1. Therefore, if the breach of noncompete agreement gives rise to a right to payment, this is a claim that is discharged. 2. But in a state where you can only obtain injunctive relief, there is no claim that is discharged, and therefore the nondebtor can enforce the noncompete agreement post-bankruptcy. 3. This shows that the court’s focus was wrong: the issue is the particular state law and whether there is a claim that would be discharged. 6. Section 365(n) a. Special statute on licensor bankruptcy rejection of licensing agreement. b. Background i. There is an obligation of confidentiality placed upon the licensee. ii. Can the obligation of confidentiality be rejected? The problem is that once you agree to do it, you’re always bound. c. Permits a licensee of intellectual property to retain its rights despite rejection. 7. Northwest Airlines Corp. v. AFA a. Section 1113 i. Deals expressly with collective bargaining agreements (CBAs) with union ii. Addresses the specific consequences of rejecting CBAs iii. CBAs govern all the relations between employees and employers iv. Addressed the problem of big companies filing for bankruptcy and rejecting their CBAs v. Big points:
Under this section, the contract is extinguished upon rejection.
Note that outside of 1113, rejection of contracts does not extinguish those contracts.
There must be a need to reject; it’s a heightened analysis for the court to actually permit rejection.
In Chapter 7, the contract is deemed rejected unless it’s not assumed within 60 days of the petition.
2. The debtor does not have the right assume or reject an executory contract a. But under Section 365(e) the lessor cannot terminate the lease based upon the filing of bankruptcy b. Therefore, the debtor can continue to inhabit the place that is leased, though the lessor has a claim against the lessee…
The Avoiding Powers a. The Trustee’s Strong-Arm Power i. Background 1. Strong-Arm Power a. Arises from state law b. Section 544 ii. Asserting Rights of Hypothetical Creditors and Purchasers 1. Section 544(a)—The Hypothetical Lien a. This section is about lien perfection
Rule: The estate takes as the perfected party all rights that the best claimant to property rights could have
c. Perfection of Liens i. Hypo: Creditor reduces a claim to judgment. This is only a recognization of rights. If the judgment is recorded, however, there comes a judicial lien on all property owned by the judgment debtor in the parish of recordation. Once appeal delays have run and the judgment becomes executory, creditor can obtain seizure and sale through executory process. 1. Hypo: purchase of house. Purchaser doesn’t have rights good against the world until he records the sale; this perfects his interest. ii. Section 544 is the hypothetical power that the trustee has as though all rights obtained have been perfected as best possible. d. Text: (a)(1) The trustee shall have as of the of commencement of the case the rights and powers of a creditor that extends credit to the debtor at the time of the commencement of the case, and that obtains, at such time and with respect to such credit, a judicial lien on all property on which a creditor on a simple contract could have obtained such a judicial lien, whether or not such a creditor exists. i. Meaning: The creditor gets an ideal lien on any property that he could have obtained one over; this lien is deemed to have been created at the time of filing the petition. ii. This means that for actual creditors with unperfected interests, the trustee beats them in priority because of this deemed perfected interest of the trustee e. Text: (a)(2) The trustee shall have as of the of commencement of the case the rights and powers of a creditor that extends credit to the debtor at the time of commencement of the case, and obtains, at such time and with respect to such credit, an execution against the debtor that is returned unsatisfied at such time, whether or not such a creditor exists; or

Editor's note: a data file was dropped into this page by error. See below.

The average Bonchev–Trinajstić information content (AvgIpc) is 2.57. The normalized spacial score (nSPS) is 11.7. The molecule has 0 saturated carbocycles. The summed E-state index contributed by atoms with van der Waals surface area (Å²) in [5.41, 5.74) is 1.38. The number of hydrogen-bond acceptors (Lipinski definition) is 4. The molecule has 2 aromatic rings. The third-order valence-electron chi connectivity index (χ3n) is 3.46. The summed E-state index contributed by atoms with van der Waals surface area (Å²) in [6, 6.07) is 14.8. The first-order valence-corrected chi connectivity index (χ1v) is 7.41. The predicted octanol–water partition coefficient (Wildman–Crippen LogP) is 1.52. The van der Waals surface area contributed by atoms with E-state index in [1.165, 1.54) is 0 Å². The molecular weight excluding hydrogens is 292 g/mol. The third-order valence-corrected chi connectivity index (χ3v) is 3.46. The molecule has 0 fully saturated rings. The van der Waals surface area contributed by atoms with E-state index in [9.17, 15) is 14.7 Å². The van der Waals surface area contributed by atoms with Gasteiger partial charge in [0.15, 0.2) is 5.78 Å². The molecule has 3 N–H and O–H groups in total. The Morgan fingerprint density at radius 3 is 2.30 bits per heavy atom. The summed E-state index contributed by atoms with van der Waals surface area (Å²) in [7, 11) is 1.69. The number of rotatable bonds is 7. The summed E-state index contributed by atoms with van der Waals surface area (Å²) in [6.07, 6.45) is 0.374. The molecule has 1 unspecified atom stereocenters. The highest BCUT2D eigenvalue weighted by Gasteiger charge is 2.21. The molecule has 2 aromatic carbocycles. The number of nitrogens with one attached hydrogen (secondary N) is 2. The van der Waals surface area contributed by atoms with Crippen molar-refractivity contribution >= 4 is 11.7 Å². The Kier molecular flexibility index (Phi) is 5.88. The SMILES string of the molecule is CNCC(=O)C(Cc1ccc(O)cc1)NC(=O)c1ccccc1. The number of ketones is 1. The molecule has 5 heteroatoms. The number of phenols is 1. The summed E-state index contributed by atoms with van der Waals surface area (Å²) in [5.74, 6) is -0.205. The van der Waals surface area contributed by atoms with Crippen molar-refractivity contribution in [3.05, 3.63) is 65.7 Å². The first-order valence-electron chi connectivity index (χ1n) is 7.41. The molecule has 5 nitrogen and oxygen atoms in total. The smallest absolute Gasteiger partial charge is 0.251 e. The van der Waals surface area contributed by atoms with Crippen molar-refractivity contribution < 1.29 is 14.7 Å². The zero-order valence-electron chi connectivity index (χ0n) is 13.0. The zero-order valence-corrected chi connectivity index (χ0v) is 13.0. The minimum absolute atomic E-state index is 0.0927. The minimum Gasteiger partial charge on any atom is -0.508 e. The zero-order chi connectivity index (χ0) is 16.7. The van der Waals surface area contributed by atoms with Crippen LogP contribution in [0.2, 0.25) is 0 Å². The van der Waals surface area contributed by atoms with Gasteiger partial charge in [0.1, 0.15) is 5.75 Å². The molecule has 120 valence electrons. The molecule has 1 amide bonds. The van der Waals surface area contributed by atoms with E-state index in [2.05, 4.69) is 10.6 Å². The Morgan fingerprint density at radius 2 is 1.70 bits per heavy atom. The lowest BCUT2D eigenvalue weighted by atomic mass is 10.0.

i. Meaning: The trustee obtains an execution right on all property of the
debtor against which a creditor could execute. This means that, for example, with a car, the creditor is deemed to have obtained a judicial lien through obtaining a judgment and therefore having a right of execution on the car. ii. This means that for actual creditors with unperfected interests, the trustee beats them in priority because of this deemed perfected interest of the trustee f. Text: (a)(3) The trustee shall have as of the of commencement of the case the rights and powers of a bona fide purchaser of real property, other than fixtures, from the debtor, against whom applicable law permits such transfer to be perfected, that obtains the status of a bona fide purchaser and has perfected such transfer at the time of the commencement of the case, whether or not such a purchaser exists. i. Hypo: Creditor has claim against company and it is secured by immovable property. Company does a dation, in payment of the debt. But company wants to sell it, so creditor agrees to allow company to sell the property. But the company files for bankruptcy and says that the dation is no good. 1. Note that between the debtor and the creditor, the dation was good. The debtor could not get the property back after giving the dation. But the creditor’s interest was not perfected because the creditor did not record the dation. So in bankruptcy, the trustee has a superior interest to the creditor. ii. This statute means that because the creditor did not record its act of transfer, the trustee of the company wins because it has this hypothetical bona fide purchase that has been hypothetically recorded by the debtor, giving the debtor a superior interest over the creditor. g. Summary i. Hypothetical interest ii. Applies (1) only to unperfected interests that could be beat by (2) the holder of a judicial lien who obtains such a lien immediately upon filing of the case; a writ of execution that could be obtained upon commencement; or a bona fide purchaser that purchased and perfected at time of commencement iii. If you can use the 544(a) avoiding powers, this is the best case scenario. 1. Don’t need to use reachback periods. 2. Don’t have to address insolvency.